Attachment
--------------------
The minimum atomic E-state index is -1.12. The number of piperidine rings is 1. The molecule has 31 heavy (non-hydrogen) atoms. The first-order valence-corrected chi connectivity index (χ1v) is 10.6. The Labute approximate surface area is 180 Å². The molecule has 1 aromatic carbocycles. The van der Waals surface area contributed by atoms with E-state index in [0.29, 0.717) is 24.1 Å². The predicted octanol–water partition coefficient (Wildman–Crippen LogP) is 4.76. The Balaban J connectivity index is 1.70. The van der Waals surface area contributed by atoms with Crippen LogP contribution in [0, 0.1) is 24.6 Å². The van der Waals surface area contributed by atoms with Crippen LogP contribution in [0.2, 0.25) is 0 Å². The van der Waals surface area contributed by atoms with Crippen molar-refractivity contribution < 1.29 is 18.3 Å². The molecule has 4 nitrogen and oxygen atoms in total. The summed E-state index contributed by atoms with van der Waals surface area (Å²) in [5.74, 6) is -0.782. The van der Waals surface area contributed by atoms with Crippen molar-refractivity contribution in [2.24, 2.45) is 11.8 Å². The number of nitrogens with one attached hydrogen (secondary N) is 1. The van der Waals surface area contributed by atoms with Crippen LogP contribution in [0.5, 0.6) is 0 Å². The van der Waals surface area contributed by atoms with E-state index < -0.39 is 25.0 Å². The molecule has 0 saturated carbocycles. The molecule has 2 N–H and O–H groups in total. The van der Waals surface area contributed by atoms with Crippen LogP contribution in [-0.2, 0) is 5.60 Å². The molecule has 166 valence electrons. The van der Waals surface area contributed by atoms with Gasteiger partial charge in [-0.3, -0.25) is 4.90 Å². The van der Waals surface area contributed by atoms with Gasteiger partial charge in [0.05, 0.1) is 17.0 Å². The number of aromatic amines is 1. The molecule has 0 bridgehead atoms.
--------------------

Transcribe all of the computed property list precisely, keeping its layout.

The minimum atomic E-state index is -1.12. The number of piperidine rings is 1. The molecule has 31 heavy (non-hydrogen) atoms. The first-order valence-corrected chi connectivity index (χ1v) is 10.6. The Labute approximate surface area is 180 Å². The molecule has 1 aromatic carbocycles. The van der Waals surface area contributed by atoms with E-state index in [0.29, 0.717) is 24.1 Å². The predicted octanol–water partition coefficient (Wildman–Crippen LogP) is 4.76. The Balaban J connectivity index is 1.70. The van der Waals surface area contributed by atoms with Crippen LogP contribution in [0, 0.1) is 24.6 Å². The van der Waals surface area contributed by atoms with Crippen LogP contribution in [0.2, 0.25) is 0 Å². The van der Waals surface area contributed by atoms with Crippen molar-refractivity contribution < 1.29 is 18.3 Å². The molecule has 4 nitrogen and oxygen atoms in total. The summed E-state index contributed by atoms with van der Waals surface area (Å²) in [5.74, 6) is -0.782. The van der Waals surface area contributed by atoms with Crippen molar-refractivity contribution in [2.24, 2.45) is 11.8 Å². The number of nitrogens with one attached hydrogen (secondary N) is 1. The van der Waals surface area contributed by atoms with Crippen LogP contribution in [0.5, 0.6) is 0 Å². The van der Waals surface area contributed by atoms with E-state index < -0.39 is 25.0 Å². The molecule has 0 saturated carbocycles. The molecule has 2 N–H and O–H groups in total. The van der Waals surface area contributed by atoms with Crippen LogP contribution in [-0.2, 0) is 5.60 Å². The molecule has 166 valence electrons. The van der Waals surface area contributed by atoms with Gasteiger partial charge in [-0.3, -0.25) is 4.90 Å². The van der Waals surface area contributed by atoms with Gasteiger partial charge in [0.05, 0.1) is 17.0 Å². The number of aromatic amines is 1. The molecule has 0 bridgehead atoms.